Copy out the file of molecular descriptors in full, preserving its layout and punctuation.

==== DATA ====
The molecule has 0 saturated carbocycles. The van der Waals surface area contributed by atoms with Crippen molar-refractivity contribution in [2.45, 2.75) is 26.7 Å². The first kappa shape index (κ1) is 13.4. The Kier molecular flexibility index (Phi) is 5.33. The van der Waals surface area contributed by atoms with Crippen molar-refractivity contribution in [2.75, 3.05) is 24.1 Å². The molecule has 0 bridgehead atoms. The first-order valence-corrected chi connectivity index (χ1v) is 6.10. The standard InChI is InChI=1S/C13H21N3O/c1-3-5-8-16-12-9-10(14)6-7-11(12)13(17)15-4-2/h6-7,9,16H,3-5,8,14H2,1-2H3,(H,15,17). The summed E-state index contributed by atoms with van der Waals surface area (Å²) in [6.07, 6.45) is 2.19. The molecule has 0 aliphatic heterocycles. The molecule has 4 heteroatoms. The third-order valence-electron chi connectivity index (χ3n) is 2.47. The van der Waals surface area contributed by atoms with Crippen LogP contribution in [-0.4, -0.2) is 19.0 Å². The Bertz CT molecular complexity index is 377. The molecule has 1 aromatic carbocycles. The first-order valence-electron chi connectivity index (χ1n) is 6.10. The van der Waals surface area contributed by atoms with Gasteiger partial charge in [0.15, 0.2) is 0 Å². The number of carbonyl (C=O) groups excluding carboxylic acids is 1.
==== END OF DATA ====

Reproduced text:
The molecule has 0 saturated carbocycles. The van der Waals surface area contributed by atoms with Crippen molar-refractivity contribution in [2.45, 2.75) is 26.7 Å². The first kappa shape index (κ1) is 13.4. The Kier molecular flexibility index (Phi) is 5.33. The van der Waals surface area contributed by atoms with Crippen molar-refractivity contribution in [2.75, 3.05) is 24.1 Å². The molecule has 0 bridgehead atoms. The first-order valence-corrected chi connectivity index (χ1v) is 6.10. The standard InChI is InChI=1S/C13H21N3O/c1-3-5-8-16-12-9-10(14)6-7-11(12)13(17)15-4-2/h6-7,9,16H,3-5,8,14H2,1-2H3,(H,15,17). The summed E-state index contributed by atoms with van der Waals surface area (Å²) in [6.07, 6.45) is 2.19. The molecule has 0 aliphatic heterocycles. The molecule has 4 heteroatoms. The third-order valence-electron chi connectivity index (χ3n) is 2.47. The van der Waals surface area contributed by atoms with Crippen LogP contribution in [-0.4, -0.2) is 19.0 Å². The Bertz CT molecular complexity index is 377. The molecule has 1 aromatic carbocycles. The first-order valence-electron chi connectivity index (χ1n) is 6.10. The van der Waals surface area contributed by atoms with Gasteiger partial charge in [0.15, 0.2) is 0 Å². The number of carbonyl (C=O) groups excluding carboxylic acids is 1.